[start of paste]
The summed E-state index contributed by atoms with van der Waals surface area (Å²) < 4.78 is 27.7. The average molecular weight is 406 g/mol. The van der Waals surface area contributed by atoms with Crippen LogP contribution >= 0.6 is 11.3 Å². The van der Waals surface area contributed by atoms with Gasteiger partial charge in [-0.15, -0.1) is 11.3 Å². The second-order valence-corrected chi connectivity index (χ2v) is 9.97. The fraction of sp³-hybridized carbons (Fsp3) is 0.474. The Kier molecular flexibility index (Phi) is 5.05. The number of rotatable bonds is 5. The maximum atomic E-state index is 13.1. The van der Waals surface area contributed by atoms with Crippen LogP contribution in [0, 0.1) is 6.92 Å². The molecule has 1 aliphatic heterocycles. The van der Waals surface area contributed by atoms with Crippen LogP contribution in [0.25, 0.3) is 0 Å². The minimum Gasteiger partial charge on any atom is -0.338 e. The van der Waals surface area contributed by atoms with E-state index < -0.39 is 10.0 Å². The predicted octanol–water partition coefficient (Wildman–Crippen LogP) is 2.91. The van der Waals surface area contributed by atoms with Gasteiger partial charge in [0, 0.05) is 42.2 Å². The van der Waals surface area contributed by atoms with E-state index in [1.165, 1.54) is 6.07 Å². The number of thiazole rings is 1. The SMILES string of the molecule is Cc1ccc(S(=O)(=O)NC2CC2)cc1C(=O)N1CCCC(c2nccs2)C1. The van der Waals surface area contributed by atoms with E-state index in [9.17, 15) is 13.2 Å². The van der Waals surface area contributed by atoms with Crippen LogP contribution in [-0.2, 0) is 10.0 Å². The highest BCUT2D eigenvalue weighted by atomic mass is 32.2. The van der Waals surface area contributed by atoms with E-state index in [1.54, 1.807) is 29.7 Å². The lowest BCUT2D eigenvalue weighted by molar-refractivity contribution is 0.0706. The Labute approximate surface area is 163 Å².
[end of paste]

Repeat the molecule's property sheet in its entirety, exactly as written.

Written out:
The summed E-state index contributed by atoms with van der Waals surface area (Å²) < 4.78 is 27.7. The average molecular weight is 406 g/mol. The van der Waals surface area contributed by atoms with Crippen LogP contribution >= 0.6 is 11.3 Å². The van der Waals surface area contributed by atoms with Gasteiger partial charge in [-0.15, -0.1) is 11.3 Å². The second-order valence-corrected chi connectivity index (χ2v) is 9.97. The fraction of sp³-hybridized carbons (Fsp3) is 0.474. The Kier molecular flexibility index (Phi) is 5.05. The number of rotatable bonds is 5. The maximum atomic E-state index is 13.1. The van der Waals surface area contributed by atoms with Crippen LogP contribution in [0, 0.1) is 6.92 Å². The molecule has 1 aliphatic heterocycles. The van der Waals surface area contributed by atoms with Crippen LogP contribution in [0.25, 0.3) is 0 Å². The minimum Gasteiger partial charge on any atom is -0.338 e. The van der Waals surface area contributed by atoms with E-state index < -0.39 is 10.0 Å². The predicted octanol–water partition coefficient (Wildman–Crippen LogP) is 2.91. The van der Waals surface area contributed by atoms with Gasteiger partial charge in [0, 0.05) is 42.2 Å². The van der Waals surface area contributed by atoms with E-state index in [1.165, 1.54) is 6.07 Å². The number of thiazole rings is 1. The SMILES string of the molecule is Cc1ccc(S(=O)(=O)NC2CC2)cc1C(=O)N1CCCC(c2nccs2)C1. The van der Waals surface area contributed by atoms with E-state index in [9.17, 15) is 13.2 Å². The van der Waals surface area contributed by atoms with Crippen LogP contribution in [-0.2, 0) is 10.0 Å². The highest BCUT2D eigenvalue weighted by atomic mass is 32.2. The van der Waals surface area contributed by atoms with E-state index in [1.54, 1.807) is 29.7 Å². The lowest BCUT2D eigenvalue weighted by molar-refractivity contribution is 0.0706. The Labute approximate surface area is 163 Å².